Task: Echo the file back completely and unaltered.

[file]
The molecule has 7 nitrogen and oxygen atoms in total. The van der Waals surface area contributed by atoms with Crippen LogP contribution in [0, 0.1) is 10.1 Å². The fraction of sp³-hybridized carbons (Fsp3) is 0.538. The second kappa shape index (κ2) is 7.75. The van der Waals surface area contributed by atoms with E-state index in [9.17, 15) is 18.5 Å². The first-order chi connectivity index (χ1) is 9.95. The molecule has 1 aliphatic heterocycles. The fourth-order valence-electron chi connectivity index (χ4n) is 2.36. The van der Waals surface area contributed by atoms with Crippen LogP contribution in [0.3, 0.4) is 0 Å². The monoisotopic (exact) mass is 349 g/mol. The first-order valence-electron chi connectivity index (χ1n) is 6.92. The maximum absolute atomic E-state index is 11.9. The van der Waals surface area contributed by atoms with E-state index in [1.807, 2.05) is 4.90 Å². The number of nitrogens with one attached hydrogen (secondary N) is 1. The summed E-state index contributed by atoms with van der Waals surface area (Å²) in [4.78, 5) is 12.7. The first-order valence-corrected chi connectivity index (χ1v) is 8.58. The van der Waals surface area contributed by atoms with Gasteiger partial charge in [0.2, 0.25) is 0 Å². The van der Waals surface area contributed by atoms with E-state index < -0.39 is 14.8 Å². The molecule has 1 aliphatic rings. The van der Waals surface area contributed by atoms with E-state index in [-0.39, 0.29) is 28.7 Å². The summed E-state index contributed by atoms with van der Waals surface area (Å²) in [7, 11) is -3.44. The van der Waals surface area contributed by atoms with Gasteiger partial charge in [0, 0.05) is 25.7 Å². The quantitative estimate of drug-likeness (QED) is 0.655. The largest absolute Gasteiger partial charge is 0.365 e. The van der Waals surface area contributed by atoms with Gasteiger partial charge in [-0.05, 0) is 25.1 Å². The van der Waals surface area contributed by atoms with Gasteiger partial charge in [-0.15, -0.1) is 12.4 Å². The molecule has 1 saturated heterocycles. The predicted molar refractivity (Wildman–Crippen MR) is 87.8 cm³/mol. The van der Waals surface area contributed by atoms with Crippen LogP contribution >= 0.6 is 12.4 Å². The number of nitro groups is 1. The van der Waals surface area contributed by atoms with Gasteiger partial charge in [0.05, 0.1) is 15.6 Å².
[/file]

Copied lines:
The molecule has 7 nitrogen and oxygen atoms in total. The van der Waals surface area contributed by atoms with Crippen LogP contribution in [0, 0.1) is 10.1 Å². The fraction of sp³-hybridized carbons (Fsp3) is 0.538. The second kappa shape index (κ2) is 7.75. The van der Waals surface area contributed by atoms with E-state index in [9.17, 15) is 18.5 Å². The first-order chi connectivity index (χ1) is 9.95. The molecule has 1 aliphatic heterocycles. The fourth-order valence-electron chi connectivity index (χ4n) is 2.36. The van der Waals surface area contributed by atoms with Crippen LogP contribution in [0.3, 0.4) is 0 Å². The monoisotopic (exact) mass is 349 g/mol. The first-order valence-electron chi connectivity index (χ1n) is 6.92. The maximum absolute atomic E-state index is 11.9. The van der Waals surface area contributed by atoms with E-state index in [1.807, 2.05) is 4.90 Å². The number of nitrogens with one attached hydrogen (secondary N) is 1. The summed E-state index contributed by atoms with van der Waals surface area (Å²) in [4.78, 5) is 12.7. The first-order valence-corrected chi connectivity index (χ1v) is 8.58. The van der Waals surface area contributed by atoms with Gasteiger partial charge in [0.2, 0.25) is 0 Å². The van der Waals surface area contributed by atoms with E-state index < -0.39 is 14.8 Å². The molecule has 1 aliphatic rings. The van der Waals surface area contributed by atoms with E-state index in [-0.39, 0.29) is 28.7 Å². The summed E-state index contributed by atoms with van der Waals surface area (Å²) in [7, 11) is -3.44. The van der Waals surface area contributed by atoms with Gasteiger partial charge in [0, 0.05) is 25.7 Å². The quantitative estimate of drug-likeness (QED) is 0.655. The largest absolute Gasteiger partial charge is 0.365 e. The van der Waals surface area contributed by atoms with Gasteiger partial charge in [-0.05, 0) is 25.1 Å². The van der Waals surface area contributed by atoms with Gasteiger partial charge in [-0.15, -0.1) is 12.4 Å². The molecule has 1 saturated heterocycles. The predicted molar refractivity (Wildman–Crippen MR) is 87.8 cm³/mol. The van der Waals surface area contributed by atoms with Crippen LogP contribution >= 0.6 is 12.4 Å². The number of nitro groups is 1. The van der Waals surface area contributed by atoms with Gasteiger partial charge in [0.05, 0.1) is 15.6 Å².